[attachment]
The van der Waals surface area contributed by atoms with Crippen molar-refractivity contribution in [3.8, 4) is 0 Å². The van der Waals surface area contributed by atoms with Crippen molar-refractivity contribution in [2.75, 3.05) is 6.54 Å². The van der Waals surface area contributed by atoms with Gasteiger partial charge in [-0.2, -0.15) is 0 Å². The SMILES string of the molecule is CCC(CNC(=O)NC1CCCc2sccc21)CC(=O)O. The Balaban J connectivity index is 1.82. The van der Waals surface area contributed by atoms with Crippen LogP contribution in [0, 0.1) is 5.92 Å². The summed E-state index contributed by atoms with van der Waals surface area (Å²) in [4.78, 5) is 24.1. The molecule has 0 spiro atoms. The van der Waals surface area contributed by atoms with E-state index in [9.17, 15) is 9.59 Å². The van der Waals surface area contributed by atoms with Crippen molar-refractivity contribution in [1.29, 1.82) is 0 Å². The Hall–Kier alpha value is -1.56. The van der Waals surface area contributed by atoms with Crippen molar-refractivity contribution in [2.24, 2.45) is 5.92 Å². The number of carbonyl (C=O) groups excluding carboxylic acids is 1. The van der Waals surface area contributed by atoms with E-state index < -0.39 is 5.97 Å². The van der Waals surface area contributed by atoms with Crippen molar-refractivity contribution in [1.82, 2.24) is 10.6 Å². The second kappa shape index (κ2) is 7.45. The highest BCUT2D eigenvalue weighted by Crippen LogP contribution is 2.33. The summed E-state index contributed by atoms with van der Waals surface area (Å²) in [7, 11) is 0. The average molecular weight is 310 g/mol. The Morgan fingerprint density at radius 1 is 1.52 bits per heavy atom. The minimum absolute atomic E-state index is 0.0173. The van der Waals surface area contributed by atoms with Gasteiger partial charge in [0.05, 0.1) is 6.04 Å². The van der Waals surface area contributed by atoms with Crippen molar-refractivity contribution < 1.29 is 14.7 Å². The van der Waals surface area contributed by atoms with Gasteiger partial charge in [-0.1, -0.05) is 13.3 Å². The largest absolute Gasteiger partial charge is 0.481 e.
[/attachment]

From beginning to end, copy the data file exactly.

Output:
The van der Waals surface area contributed by atoms with Crippen molar-refractivity contribution in [3.8, 4) is 0 Å². The van der Waals surface area contributed by atoms with Crippen molar-refractivity contribution in [2.75, 3.05) is 6.54 Å². The van der Waals surface area contributed by atoms with Gasteiger partial charge in [-0.2, -0.15) is 0 Å². The SMILES string of the molecule is CCC(CNC(=O)NC1CCCc2sccc21)CC(=O)O. The Balaban J connectivity index is 1.82. The van der Waals surface area contributed by atoms with Crippen LogP contribution in [0, 0.1) is 5.92 Å². The summed E-state index contributed by atoms with van der Waals surface area (Å²) in [4.78, 5) is 24.1. The molecule has 0 spiro atoms. The van der Waals surface area contributed by atoms with E-state index in [9.17, 15) is 9.59 Å². The van der Waals surface area contributed by atoms with Crippen molar-refractivity contribution in [1.29, 1.82) is 0 Å². The Hall–Kier alpha value is -1.56. The van der Waals surface area contributed by atoms with Crippen molar-refractivity contribution in [2.24, 2.45) is 5.92 Å². The number of carbonyl (C=O) groups excluding carboxylic acids is 1. The van der Waals surface area contributed by atoms with E-state index < -0.39 is 5.97 Å². The van der Waals surface area contributed by atoms with Crippen molar-refractivity contribution in [1.82, 2.24) is 10.6 Å². The second kappa shape index (κ2) is 7.45. The highest BCUT2D eigenvalue weighted by Crippen LogP contribution is 2.33. The summed E-state index contributed by atoms with van der Waals surface area (Å²) in [7, 11) is 0. The average molecular weight is 310 g/mol. The Morgan fingerprint density at radius 1 is 1.52 bits per heavy atom. The minimum absolute atomic E-state index is 0.0173. The van der Waals surface area contributed by atoms with Gasteiger partial charge in [0.05, 0.1) is 6.04 Å². The van der Waals surface area contributed by atoms with Crippen molar-refractivity contribution < 1.29 is 14.7 Å². The van der Waals surface area contributed by atoms with Gasteiger partial charge in [-0.1, -0.05) is 13.3 Å². The largest absolute Gasteiger partial charge is 0.481 e.